The nutrient content of leaf litter varies between different sites and different seasons. Most nutrients showed higher levels during spring (September) and/or mid-summer (December; nitrogen, phosphorous, potassium and boron). The levels of more soluble nutrients decreased from the falling litter, through the standing litter to the upper part of the soil profile, caused by the leaching of released nutrients through the high rainfall in forest environments. However, the dense mat of feeder roots concentrated at the soil surface rapidly absorbs the released nutrients before they get leached. This is known as the closed nutrient cycle, and includes large amounts of nutrients stored in the biomass of forest plants above and below the soil surface, the plant litter on the ground, and the standing litter and the feeder roots at the soil surface.

Shallow root systems
Forests in high rainfall areas grow on leached, nutrient-poor, often water-logged soils, but the closed nutrient cycle enables forests to grow and persist in a healthy condition, even on very shallow and nutrient-poor soils. In the South African mixed evergreen forests with generally higher rainfall, the trees show the typical, very shallow root systems associated with this closed nutrient cycling process. The maximum depth of the root system is immediately below the main stem, and this depth decreases towards the edge of the root plate. Most of the root system is almost confined to the top 300 mm of the soil profile. Even large standing trees of, for example, the Outeniqua yellowwood Podocarpus falcatus, have roots of >200 mm diameter that extend horizontally above the soil surface for over 40 m away from the tree. A dense mat of living and dead fine (feeder) roots is concentrated in the upper 100 mm of the soil profile; they are exposed when the upper layer of the standing litter is removed. These feeder roots absorb nutrients released from decomposing leaf and other debris on the forest floor. They are also the breathing organs of the tree at ground level. This rooting profile is further associated with the drainage of water flowing through the soil profile above the heavy clays or the firm ferri-humic layers which inhibit the penetration of feeder roots deeper down the soil profile.

Management of nutrient cycling
The mat of dense feeder roots on the forest floor is an important mechanism for direct nutrient cycling and nutrient conservation. Disturbance of the root and litter layers disrupts the closed nutrient cycle, affects forest nutrition negatively, as well as regeneration and recovery of degraded forest. This closed nutrient cycle requires careful management:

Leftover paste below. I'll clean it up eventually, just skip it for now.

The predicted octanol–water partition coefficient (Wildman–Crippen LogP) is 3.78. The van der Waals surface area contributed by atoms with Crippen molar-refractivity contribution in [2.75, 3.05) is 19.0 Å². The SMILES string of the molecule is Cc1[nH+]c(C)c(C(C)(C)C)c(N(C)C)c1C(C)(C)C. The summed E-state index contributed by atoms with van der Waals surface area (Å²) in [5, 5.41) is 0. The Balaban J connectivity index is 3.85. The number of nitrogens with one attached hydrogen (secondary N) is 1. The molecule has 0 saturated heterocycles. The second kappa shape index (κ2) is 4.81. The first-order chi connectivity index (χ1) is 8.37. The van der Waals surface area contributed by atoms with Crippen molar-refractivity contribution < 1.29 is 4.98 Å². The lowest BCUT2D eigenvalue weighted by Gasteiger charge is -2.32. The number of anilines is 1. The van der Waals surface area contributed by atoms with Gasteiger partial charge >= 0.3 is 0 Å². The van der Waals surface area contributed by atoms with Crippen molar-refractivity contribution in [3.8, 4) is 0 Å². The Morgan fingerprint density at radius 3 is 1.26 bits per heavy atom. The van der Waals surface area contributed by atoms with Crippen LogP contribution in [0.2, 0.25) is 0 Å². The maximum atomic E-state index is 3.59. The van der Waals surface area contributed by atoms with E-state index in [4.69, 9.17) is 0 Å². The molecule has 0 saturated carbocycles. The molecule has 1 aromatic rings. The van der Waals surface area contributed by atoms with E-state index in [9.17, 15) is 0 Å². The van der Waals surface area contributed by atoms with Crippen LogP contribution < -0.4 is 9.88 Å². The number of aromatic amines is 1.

• Minimise forest destruction, but where this has happened, do not burn the debris on site but use it to facilitate rapid forest recovery. Forest clearing accelerates decomposition of the litter and burning destroys the litter and feeder roots. Rapid vegetation cover, for example, on mined sites, helps to minimise and control soil erosion, provide for litter input to build up the organic material and restore the nutrient cycling, in addition to creating a suitable micro-climate for the establishment of tree regeneration.
  • Maintain the natural drainage lines during road and infrastructure construction. Most trees are particularly sensitive to poor aeration owing to flooding, siltation and soil compaction. It reduces absorption of water and nutrients, reduces aerobic root respiration and root growth, causes decay of the root system, and reduces overall plant physiology and response.
  • Maintain good stands of trees with spreading roots in and near streams and rivers to buffer the violence of floods during extreme rainfall events. The dense root systems can limit the uprooting of trees and filtered the soil washed down from agricultural lands or eroding areas to limit the siltation of rivers.
  • Prevent cutting through the root systems of existing large trees. Use concrete pillars with above-ground cross-beam foundations in building construction, or place pipes for water, telephone and electrical cables underneath the laterally spreading feeder roots, without cutting the roots.
  • Use boardwalks and paving bricks with no cement fillings to prevent soil compaction and damage to the shallow feeder roots at picnic sites, forest walks, around big trees, and parking sites under beautiful trees.
  • Use appropriate timber and use harvesting equipment designed to minimise soil compaction and damage to the tree roots.
  • Accept that falling leaves are part of the health of our environment. If it is considered necessary to remove the leaves, then at least pile them in a corner of the garden to turn into compost to be used instead of fertilisers.

Published in June 2011